• It is rare that the definitive vows can be pronounced earlier than the age of twenty-three or twenty-four years.†   (source)
  • Wellington, driven into a corner at the forest of Soignes and destroyed—that was the definitive conquest of England by France; it was Crecy, Poitiers, Malplaquet, and Ramillies avenged.†   (source)
  • He now almost reproached himself for not having put those formidable questions, before which he had recoiled, and from which an implacable and definitive decision might have sprung.†   (source)
  • To make the poem of the human conscience, were it only with reference to a single man, were it only in connection with the basest of men, would be to blend all epics into one superior and definitive epic.†   (source)
  • …of progress transparent beneath the revolt, the chambers and streets, the competitions to be brought into equilibrium around him, his faith in the Revolution, perhaps an eventual indefinable resignation born of the vague acceptance of a superior definitive right, his desire to remain of his race, his domestic spirit, his sincere respect for the people, his own honesty, preoccupied Louis Philippe almost painfully, and there were moments when strong and courageous as he was, he was…†   (source)
  • …about him, and not enough of Anacharsis Cloots; still, his mind, in the society of the Friends of the A B C, had ended by undergoing a certain polarization from Combeferre's ideas; for some time past, he had been gradually emerging from the narrow form of dogma, and had allowed himself to incline to the broadening influence of progress, and he had come to accept, as a definitive and magnificent evolution, the transformation of the great French Republic, into the immense human republic.†   (source)
  • A whole new world was dawning on his soul: kindness accepted and repaid, devotion, mercy, indulgence, violences committed by pity on austerity, respect for persons, no more definitive condemnation, no more conviction, the possibility of a tear in the eye of the law, no one knows what justice according to God, running in inverse sense to justice according to men.†   (source)
  • In fact, the two perspectives are finally inseparable: serving as a repository of the past in an unlettered culture, the singer of epic aspired to be traditional, to retell the oldest stories without obvious novelty or idiosyncrasy; yet these same traditions were so profuse and so many-sided in their meanings that only the strongest poetic vision could have wrought from them the definitive shaping that is The Iliad.†   (source)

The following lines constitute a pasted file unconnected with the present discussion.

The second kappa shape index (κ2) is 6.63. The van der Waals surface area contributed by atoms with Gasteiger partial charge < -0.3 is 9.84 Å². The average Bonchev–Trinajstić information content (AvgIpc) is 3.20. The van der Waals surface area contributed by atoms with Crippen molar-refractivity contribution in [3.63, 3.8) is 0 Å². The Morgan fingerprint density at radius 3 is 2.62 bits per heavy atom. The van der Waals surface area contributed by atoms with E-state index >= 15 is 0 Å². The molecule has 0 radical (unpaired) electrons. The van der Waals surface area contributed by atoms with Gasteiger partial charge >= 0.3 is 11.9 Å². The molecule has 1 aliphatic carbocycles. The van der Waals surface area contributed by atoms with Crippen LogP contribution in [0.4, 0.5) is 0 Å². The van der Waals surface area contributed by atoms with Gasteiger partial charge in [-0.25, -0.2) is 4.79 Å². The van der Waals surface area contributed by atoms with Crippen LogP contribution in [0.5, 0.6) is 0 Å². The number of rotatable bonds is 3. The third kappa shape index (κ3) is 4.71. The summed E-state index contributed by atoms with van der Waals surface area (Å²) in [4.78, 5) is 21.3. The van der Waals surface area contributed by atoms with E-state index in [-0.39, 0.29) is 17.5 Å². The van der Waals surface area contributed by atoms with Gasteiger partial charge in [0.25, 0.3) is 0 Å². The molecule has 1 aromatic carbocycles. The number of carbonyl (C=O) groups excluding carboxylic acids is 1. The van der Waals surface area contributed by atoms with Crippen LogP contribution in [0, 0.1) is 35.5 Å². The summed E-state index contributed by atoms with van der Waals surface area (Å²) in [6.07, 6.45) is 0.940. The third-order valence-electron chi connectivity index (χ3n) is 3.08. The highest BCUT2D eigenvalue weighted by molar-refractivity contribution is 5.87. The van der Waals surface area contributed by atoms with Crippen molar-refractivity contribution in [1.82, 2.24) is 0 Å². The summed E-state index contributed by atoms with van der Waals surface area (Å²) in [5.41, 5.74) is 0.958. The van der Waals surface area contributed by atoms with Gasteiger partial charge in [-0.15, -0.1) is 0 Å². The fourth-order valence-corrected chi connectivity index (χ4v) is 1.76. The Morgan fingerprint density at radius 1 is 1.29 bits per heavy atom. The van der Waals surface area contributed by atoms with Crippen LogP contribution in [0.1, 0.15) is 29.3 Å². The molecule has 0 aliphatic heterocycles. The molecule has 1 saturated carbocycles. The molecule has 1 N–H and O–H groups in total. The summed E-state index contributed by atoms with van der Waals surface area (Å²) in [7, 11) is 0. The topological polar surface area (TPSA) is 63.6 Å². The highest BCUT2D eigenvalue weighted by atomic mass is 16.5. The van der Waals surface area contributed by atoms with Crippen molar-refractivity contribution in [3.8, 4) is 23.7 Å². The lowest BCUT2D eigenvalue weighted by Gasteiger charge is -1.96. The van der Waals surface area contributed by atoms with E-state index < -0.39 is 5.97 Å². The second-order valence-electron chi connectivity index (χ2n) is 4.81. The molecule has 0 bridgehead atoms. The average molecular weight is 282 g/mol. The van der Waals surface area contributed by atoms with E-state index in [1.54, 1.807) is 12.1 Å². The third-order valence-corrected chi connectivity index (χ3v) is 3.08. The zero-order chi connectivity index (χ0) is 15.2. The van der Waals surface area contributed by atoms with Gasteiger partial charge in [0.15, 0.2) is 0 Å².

• Reminiscences of coincidences, truth stranger than fiction, preindicative of the result of the Gold Cup flat handicap, the official and definitive result of which he had read in the Evening Telegraph, late pink edition, in the cabman's shelter, at Butt bridge.†   (source)
  • The judge answer'd, "Of this, in his absence, I may not give definitive sentence.†   (source)
  • Therefore,—to speak, and to avoid the first, And then, in speaking, not to incur the last,— Definitively thus I answer you.†   (source)
  • This tribunal, under an oath of impartiality, pronounces definitive sentence, which all the cantons are bound to enforce.†   (source)
  • Never crave him; we are definitive.†   (source)
  • To which I know not what they can answer, unlesse they will say, they walke Definitive, not Circumscriptive, or Spiritually, not Temporally: for such egregious distinctions are equally applicable to any difficulty whatsoever.†   (source)
  • * *he had definitively Placebo came, and eke his friendes soon, made his choice* And *alderfirst he bade them all a boon,* *first of all he asked That none of them no arguments would make a favour of them* Against the purpose that he had y-take: Which purpose was pleasant to God, said he, And very ground of his prosperity.†   (source)
  • But because they hold them Incorporeall, without all dimension of Quantity, and all men know that Place is Dimension, and not to be filled, but by that which is Corporeall; they are driven to uphold their credit with a distinction, that they are not indeed any where Circumscriptive, but Definitive: Which Terms being meer Words, and in this occasion insignificant, passe onely in Latine, that the vanity of them may bee concealed.†   (source)
  • And for the Infallibility of St. Peters sentence definitive in matter of Faith, there is no more to be attributed to it out of this Text, than that Peter should continue in the beleef of this point, namely, that Christ should come again, and possesse the Kingdome at the day of Judgement; which was not given by the Text to all his Successors; for wee see they claim it in the World that now is.†   (source)